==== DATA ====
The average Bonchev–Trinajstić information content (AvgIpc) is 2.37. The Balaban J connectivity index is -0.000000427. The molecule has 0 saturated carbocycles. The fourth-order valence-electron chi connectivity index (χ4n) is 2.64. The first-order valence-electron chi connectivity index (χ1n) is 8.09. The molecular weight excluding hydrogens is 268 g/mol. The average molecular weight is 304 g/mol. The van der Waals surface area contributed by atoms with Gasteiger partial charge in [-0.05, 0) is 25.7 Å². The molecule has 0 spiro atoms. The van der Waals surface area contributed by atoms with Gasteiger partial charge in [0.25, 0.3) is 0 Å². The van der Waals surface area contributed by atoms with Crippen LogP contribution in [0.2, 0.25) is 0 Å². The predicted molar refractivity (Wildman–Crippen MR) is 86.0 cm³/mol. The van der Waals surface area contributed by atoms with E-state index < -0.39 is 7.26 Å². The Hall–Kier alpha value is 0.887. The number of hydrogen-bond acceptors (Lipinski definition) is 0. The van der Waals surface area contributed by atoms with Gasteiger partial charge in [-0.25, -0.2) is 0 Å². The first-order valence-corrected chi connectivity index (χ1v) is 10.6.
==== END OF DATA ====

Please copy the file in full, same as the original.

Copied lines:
The average Bonchev–Trinajstić information content (AvgIpc) is 2.37. The Balaban J connectivity index is -0.000000427. The molecule has 0 saturated carbocycles. The fourth-order valence-electron chi connectivity index (χ4n) is 2.64. The first-order valence-electron chi connectivity index (χ1n) is 8.09. The molecular weight excluding hydrogens is 268 g/mol. The average molecular weight is 304 g/mol. The van der Waals surface area contributed by atoms with Gasteiger partial charge in [-0.05, 0) is 25.7 Å². The molecule has 0 spiro atoms. The van der Waals surface area contributed by atoms with Gasteiger partial charge in [0.25, 0.3) is 0 Å². The van der Waals surface area contributed by atoms with Crippen LogP contribution in [0.2, 0.25) is 0 Å². The predicted molar refractivity (Wildman–Crippen MR) is 86.0 cm³/mol. The van der Waals surface area contributed by atoms with E-state index < -0.39 is 7.26 Å². The Hall–Kier alpha value is 0.887. The number of hydrogen-bond acceptors (Lipinski definition) is 0. The van der Waals surface area contributed by atoms with Gasteiger partial charge in [-0.25, -0.2) is 0 Å². The first-order valence-corrected chi connectivity index (χ1v) is 10.6.